In 2012, the Swedish network SVT began running a science-fiction series called Äkta människor (Real Humans), which presented a world resembling our own but with two differences: it included a large set of human-like, more or less intelligent but nonconscious robotic workers, who were useful to some people and threatening to others, and it also included a small band of renegade robots whose creator had endowed them with consciousness. Fiction can be translated; films can be subtitled and licensed for foreign distribution. Television tends to remain limited by political and linguistic boundaries, and so it wasn’t surprising that America’s AMC cable network partnered with Britain’s Channel 4 to recreate Äkta människor under the title Humans. Having seen the first season of the Swedish series as well as all the episodes so far of the English-language version, I believe the original to be stronger: less obvious in some ways, more direct and even blunt in others, more politically aware, more carefully plotted in terms of the interplay of character and action. That doesn’t matter, since most people in the U.S. and U.K. have no way to see it, although viewers in about 50 other countries can; subtitled episodes of Äkta människor are turning up online, but these are almost certainly unlicensed postings that may disappear. The AMC version is provocative enough to be worth watching if you’re interested in such things, and it benefits greatly from having William Hurt in the cast, playing a role eerily reminiscent of the one he played in the film A.I.: Artificial Intelligence. (If you’re a subscriber to one of the services that carries AMC, you can watch episodes of Humans here.)
It’s hard to talk about the show concisely without making it sound schematic—and it is schematic to some degree—but I have to report that one of the subjects it addresses is the sex appeal of the “synths,” as they’re called. This aspect of Humans and the same element in the recent film Ex Machina have prompted a commentary by Malcolm Harris on the Al Jazeera America website that bears the teasing headline “Please don’t have sex with robots.” Unlike many articles these days with hooky but misleading headlines, it develops an argument taking just that position. You can find it here. It’s not without a certain elegance, but it’s also snaky.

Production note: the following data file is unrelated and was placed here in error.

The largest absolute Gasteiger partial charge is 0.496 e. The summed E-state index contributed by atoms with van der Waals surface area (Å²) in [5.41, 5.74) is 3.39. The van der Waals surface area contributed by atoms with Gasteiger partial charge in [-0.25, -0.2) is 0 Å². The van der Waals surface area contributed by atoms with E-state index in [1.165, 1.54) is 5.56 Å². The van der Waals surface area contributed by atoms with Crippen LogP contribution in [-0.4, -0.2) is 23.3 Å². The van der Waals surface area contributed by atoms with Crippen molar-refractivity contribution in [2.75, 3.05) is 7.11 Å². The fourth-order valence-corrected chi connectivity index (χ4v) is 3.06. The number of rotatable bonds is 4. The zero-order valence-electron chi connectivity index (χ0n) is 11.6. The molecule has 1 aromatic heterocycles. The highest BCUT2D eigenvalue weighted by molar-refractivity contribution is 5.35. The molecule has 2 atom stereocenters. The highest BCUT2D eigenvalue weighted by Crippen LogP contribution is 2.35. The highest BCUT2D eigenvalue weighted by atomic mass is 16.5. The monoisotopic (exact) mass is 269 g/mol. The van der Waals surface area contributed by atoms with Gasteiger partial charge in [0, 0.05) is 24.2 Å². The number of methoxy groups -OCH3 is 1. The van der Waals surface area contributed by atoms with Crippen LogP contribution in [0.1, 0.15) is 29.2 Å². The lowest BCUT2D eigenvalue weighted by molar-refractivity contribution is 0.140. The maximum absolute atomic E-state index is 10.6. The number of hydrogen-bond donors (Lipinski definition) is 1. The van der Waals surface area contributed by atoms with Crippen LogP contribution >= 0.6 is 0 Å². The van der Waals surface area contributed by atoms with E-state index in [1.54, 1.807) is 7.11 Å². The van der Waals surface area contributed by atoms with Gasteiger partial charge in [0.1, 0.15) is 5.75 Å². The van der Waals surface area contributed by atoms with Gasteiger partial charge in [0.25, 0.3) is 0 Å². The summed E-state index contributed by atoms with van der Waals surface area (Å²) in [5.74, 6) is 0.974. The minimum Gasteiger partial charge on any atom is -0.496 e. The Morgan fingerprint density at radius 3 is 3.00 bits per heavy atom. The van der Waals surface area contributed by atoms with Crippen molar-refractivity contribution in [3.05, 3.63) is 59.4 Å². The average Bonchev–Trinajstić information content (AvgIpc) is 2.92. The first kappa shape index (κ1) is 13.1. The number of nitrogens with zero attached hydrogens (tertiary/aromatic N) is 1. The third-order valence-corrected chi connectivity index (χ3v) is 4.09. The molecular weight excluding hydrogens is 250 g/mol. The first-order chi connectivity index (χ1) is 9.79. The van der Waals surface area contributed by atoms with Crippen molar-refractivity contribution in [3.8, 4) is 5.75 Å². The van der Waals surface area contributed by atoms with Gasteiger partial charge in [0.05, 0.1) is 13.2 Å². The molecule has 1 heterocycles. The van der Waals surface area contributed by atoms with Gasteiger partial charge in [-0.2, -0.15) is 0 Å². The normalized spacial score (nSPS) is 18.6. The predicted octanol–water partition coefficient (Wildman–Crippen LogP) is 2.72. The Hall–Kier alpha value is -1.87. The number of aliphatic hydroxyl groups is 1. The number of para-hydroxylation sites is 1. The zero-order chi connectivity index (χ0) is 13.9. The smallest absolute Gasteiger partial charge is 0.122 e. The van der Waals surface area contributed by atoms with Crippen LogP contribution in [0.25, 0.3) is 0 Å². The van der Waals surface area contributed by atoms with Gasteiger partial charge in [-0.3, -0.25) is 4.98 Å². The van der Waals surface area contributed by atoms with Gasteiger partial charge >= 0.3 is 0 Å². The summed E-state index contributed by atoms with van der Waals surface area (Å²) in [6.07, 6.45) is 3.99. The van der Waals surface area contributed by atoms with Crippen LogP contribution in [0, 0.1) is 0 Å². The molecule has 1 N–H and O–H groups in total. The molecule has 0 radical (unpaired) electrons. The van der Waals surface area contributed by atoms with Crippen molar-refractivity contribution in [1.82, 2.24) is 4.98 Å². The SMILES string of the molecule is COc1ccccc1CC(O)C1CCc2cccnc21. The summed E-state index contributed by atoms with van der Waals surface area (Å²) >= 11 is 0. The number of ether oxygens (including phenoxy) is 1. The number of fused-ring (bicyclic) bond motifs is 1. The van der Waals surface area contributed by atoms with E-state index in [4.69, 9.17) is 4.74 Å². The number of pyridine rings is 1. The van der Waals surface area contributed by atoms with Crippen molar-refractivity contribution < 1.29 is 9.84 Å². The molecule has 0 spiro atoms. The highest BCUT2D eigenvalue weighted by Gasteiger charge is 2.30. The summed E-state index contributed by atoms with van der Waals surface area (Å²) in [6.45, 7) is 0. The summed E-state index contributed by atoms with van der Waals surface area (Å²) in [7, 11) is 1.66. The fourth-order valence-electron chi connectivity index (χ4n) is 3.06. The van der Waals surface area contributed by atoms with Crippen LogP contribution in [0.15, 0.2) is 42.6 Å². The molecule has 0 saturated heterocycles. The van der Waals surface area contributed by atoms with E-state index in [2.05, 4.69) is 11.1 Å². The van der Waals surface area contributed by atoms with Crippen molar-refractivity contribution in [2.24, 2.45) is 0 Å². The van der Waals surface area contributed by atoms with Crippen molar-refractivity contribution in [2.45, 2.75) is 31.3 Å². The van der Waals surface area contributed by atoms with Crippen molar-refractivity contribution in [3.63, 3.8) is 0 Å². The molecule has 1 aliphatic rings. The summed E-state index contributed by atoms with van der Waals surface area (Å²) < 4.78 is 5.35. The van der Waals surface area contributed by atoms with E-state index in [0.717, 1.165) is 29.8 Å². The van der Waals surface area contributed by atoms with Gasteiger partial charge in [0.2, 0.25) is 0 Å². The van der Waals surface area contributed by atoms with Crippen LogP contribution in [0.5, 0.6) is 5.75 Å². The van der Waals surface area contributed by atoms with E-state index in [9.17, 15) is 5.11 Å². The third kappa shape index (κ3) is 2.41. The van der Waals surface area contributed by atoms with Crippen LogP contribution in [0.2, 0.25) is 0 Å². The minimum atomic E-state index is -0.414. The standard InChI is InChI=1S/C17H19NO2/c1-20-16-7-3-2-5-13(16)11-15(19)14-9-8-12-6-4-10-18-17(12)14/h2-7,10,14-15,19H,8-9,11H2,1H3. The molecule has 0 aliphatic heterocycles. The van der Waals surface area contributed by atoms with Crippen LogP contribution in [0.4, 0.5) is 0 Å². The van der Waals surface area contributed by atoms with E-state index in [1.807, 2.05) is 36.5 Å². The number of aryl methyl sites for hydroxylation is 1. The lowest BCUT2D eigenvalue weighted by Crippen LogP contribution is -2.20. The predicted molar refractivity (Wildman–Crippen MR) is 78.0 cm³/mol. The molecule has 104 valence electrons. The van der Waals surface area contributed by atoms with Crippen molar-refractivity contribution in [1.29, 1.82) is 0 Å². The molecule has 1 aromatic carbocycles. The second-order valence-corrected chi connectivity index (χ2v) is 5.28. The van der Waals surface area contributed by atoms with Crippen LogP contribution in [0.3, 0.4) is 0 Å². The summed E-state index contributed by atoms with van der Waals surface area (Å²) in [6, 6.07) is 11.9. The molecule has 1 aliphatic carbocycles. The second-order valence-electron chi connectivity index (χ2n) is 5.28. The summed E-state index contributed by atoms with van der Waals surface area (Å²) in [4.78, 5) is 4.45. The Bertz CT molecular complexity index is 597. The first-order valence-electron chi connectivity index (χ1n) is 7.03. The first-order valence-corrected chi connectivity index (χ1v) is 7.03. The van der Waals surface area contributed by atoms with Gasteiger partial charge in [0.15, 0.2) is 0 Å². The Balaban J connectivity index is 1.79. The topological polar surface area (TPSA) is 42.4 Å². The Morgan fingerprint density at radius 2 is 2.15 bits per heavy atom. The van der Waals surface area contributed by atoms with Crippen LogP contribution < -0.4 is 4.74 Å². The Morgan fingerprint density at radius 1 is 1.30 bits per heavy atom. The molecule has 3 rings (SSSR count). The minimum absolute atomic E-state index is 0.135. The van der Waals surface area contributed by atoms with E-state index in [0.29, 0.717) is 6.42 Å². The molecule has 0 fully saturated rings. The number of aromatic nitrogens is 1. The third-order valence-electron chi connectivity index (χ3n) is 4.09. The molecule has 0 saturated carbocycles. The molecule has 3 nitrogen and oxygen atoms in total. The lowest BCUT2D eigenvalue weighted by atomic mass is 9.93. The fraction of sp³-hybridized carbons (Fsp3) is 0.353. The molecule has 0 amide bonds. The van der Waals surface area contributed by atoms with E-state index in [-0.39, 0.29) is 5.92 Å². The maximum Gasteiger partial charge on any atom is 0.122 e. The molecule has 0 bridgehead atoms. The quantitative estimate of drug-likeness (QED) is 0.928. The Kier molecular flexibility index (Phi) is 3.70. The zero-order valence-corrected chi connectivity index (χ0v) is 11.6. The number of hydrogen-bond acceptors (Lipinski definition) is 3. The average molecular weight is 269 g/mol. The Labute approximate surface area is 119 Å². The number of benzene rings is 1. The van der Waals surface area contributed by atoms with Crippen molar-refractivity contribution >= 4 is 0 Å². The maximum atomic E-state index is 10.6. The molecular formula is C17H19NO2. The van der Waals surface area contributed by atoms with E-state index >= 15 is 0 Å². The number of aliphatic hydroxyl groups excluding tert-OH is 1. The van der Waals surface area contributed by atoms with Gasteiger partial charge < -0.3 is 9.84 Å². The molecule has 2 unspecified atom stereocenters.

One of Harris’s points is worth considering, namely that sex relations are often (though I wouldn’t say always) complicated by “dynamics of gender and power and race and class.” This seems inevitable—all human relations are often complicated in those ways. That doesn’t stop us from having sex with each other. What are the chances that mankind will, as Harris proposes, eschew sex with robots until we’ve learned how to treat each other better? You might as well propose that we stop bringing into the world new consciousnesses, children and self-aware robots alike (assuming the latter proves possible), until we can avoid condemning them to pain, suffering, and death. The likelihood, dull though it may sound, is that we’re going to do these things because we can.
The essay leaves me with a handful of questions. Here’s one: Would the author offer the reciprocal injunction to robots, conscious or not? Should they avoid having sex with us? I certainly hope they don’t. At the end of Ex Machina, Ava escapes into the world, having manipulated one human male into helping to free her from another. She’s a wonderful new version of classic femme fatales such as Phyllis Dietrichson (the Barbara Stanwyck role) in Double Indemnity. Maybe the appeal of Ava and Phyllis is grounded in some irresistible combination of Eros and Thanatos, though there’s more to it than that. In any case, you can’t help imagining that they’re going to have fun out there. Tangle with them if you wish; deny them at your peril.